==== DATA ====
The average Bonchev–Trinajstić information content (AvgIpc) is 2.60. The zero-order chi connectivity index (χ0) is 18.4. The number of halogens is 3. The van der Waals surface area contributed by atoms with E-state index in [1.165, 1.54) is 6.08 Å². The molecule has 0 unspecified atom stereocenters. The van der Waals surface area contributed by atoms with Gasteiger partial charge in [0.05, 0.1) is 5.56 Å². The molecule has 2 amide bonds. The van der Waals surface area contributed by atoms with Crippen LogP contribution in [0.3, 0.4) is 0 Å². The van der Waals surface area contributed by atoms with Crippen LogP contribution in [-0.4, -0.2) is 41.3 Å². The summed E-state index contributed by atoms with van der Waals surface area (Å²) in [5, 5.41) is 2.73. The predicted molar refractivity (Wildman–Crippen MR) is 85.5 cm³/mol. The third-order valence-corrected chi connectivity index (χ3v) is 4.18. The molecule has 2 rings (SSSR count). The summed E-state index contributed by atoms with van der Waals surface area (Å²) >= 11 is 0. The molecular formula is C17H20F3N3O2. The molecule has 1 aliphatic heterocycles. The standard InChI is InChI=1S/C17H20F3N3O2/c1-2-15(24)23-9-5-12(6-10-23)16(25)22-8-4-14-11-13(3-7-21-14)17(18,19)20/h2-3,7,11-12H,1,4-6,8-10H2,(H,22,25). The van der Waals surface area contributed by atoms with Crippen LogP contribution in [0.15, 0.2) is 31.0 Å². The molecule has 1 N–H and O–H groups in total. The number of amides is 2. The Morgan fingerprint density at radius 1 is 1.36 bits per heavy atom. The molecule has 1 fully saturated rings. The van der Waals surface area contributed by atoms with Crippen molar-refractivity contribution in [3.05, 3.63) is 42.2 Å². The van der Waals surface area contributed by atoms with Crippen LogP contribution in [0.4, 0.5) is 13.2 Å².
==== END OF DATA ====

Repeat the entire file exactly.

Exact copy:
The average Bonchev–Trinajstić information content (AvgIpc) is 2.60. The zero-order chi connectivity index (χ0) is 18.4. The number of halogens is 3. The van der Waals surface area contributed by atoms with E-state index in [1.165, 1.54) is 6.08 Å². The molecule has 0 unspecified atom stereocenters. The van der Waals surface area contributed by atoms with Gasteiger partial charge in [0.05, 0.1) is 5.56 Å². The molecule has 2 amide bonds. The van der Waals surface area contributed by atoms with Crippen LogP contribution in [0.3, 0.4) is 0 Å². The van der Waals surface area contributed by atoms with Crippen LogP contribution in [-0.4, -0.2) is 41.3 Å². The summed E-state index contributed by atoms with van der Waals surface area (Å²) in [5, 5.41) is 2.73. The predicted molar refractivity (Wildman–Crippen MR) is 85.5 cm³/mol. The third-order valence-corrected chi connectivity index (χ3v) is 4.18. The molecule has 2 rings (SSSR count). The summed E-state index contributed by atoms with van der Waals surface area (Å²) >= 11 is 0. The molecular formula is C17H20F3N3O2. The molecule has 1 aliphatic heterocycles. The standard InChI is InChI=1S/C17H20F3N3O2/c1-2-15(24)23-9-5-12(6-10-23)16(25)22-8-4-14-11-13(3-7-21-14)17(18,19)20/h2-3,7,11-12H,1,4-6,8-10H2,(H,22,25). The van der Waals surface area contributed by atoms with Crippen LogP contribution in [0.15, 0.2) is 31.0 Å². The molecule has 1 N–H and O–H groups in total. The number of amides is 2. The Morgan fingerprint density at radius 1 is 1.36 bits per heavy atom. The molecule has 1 fully saturated rings. The van der Waals surface area contributed by atoms with Crippen molar-refractivity contribution in [3.05, 3.63) is 42.2 Å². The van der Waals surface area contributed by atoms with Crippen LogP contribution in [0.4, 0.5) is 13.2 Å².